The reds are coming.
August 25, 2010 9:45 PM Subscribe
posted by Mitheral (37 comments total)
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Four years after being spawned Fraser River Sockeye salmon return to the same creeks in which they were born to mate, spawn and die. Salmon have a strong preference for heavier returns every four years. Prior to 1913 this cycle peaked every second odd year (IE: 1905 - 1909 - 1913). However in 1913 (a year that had a record high 31 million fish harvested) construction of the Canadian Pacific Railway along side the Frasier river resulted in massive rock slides that prevented most of the returning fish from making it to their ancestral streams
. Clean up efforts in subsequent years and the construction of fish ladders at Hell's Gate saved the Salmon from extinction and switched peaked returns to every second even year (IE: 2010 - 2014 - 2018) but numbers of fish returning were way down. Until now
. This year's projected returns are the highest since 1913's record year and not far short of it. This is bound to make the organizers of Salute to the Sockeye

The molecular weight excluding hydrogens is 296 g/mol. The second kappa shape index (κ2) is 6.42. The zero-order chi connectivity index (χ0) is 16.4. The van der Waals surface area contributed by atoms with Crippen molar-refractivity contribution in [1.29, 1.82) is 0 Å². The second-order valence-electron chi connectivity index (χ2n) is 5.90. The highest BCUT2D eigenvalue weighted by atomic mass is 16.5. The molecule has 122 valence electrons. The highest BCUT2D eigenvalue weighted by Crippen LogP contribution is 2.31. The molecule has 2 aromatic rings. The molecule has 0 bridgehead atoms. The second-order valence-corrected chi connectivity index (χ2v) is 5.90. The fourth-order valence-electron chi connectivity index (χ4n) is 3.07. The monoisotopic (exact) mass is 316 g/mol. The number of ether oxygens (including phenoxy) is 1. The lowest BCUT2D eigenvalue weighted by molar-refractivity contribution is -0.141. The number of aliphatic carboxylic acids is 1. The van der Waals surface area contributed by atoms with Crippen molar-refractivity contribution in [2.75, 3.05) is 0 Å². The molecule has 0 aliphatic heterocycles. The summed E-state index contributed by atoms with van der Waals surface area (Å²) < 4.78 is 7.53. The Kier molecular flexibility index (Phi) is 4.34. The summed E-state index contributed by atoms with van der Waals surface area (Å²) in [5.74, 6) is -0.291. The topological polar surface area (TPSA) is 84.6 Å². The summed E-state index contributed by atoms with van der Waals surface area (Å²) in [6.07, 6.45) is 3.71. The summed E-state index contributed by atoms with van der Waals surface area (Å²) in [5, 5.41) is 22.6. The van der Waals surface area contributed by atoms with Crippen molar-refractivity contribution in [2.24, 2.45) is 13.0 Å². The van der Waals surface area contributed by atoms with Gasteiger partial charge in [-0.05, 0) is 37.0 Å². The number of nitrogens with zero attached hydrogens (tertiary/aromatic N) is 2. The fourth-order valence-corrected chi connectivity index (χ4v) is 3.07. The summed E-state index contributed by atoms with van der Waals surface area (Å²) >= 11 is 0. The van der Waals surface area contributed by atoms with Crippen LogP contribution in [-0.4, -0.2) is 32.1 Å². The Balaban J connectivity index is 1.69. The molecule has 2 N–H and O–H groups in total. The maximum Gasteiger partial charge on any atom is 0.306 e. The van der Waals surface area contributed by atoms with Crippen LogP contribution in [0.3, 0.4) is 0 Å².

Interestingly last year's returns were some of the worst ever
and there was plenty of finger pointing
and reports of a complete collapse of fishery. So many of the canneries have reduced operations or gone out of business that there is now a massive shortage of pretty well everything from ice to totes to cans
need to process the massive catch the high returns this year are allowing.
UBC fisheries Prof. Carl Walters: "We think there's some complicated kind of delayed ecological interaction effects that a big run can cause poor survival down the road and maybe low runs can cause good survival down the road, but we don't understand the mechanisms at all
“We’re thrilled the numbers are so great, but the reality is 2009 was a problematic year,”
Carla Shore, a spokesperson for the Cohen Commission
said. “We’ll take into account the great numbers this year, but there are still a lot of questions around the long-term sustainability of Fraser River sockeye.”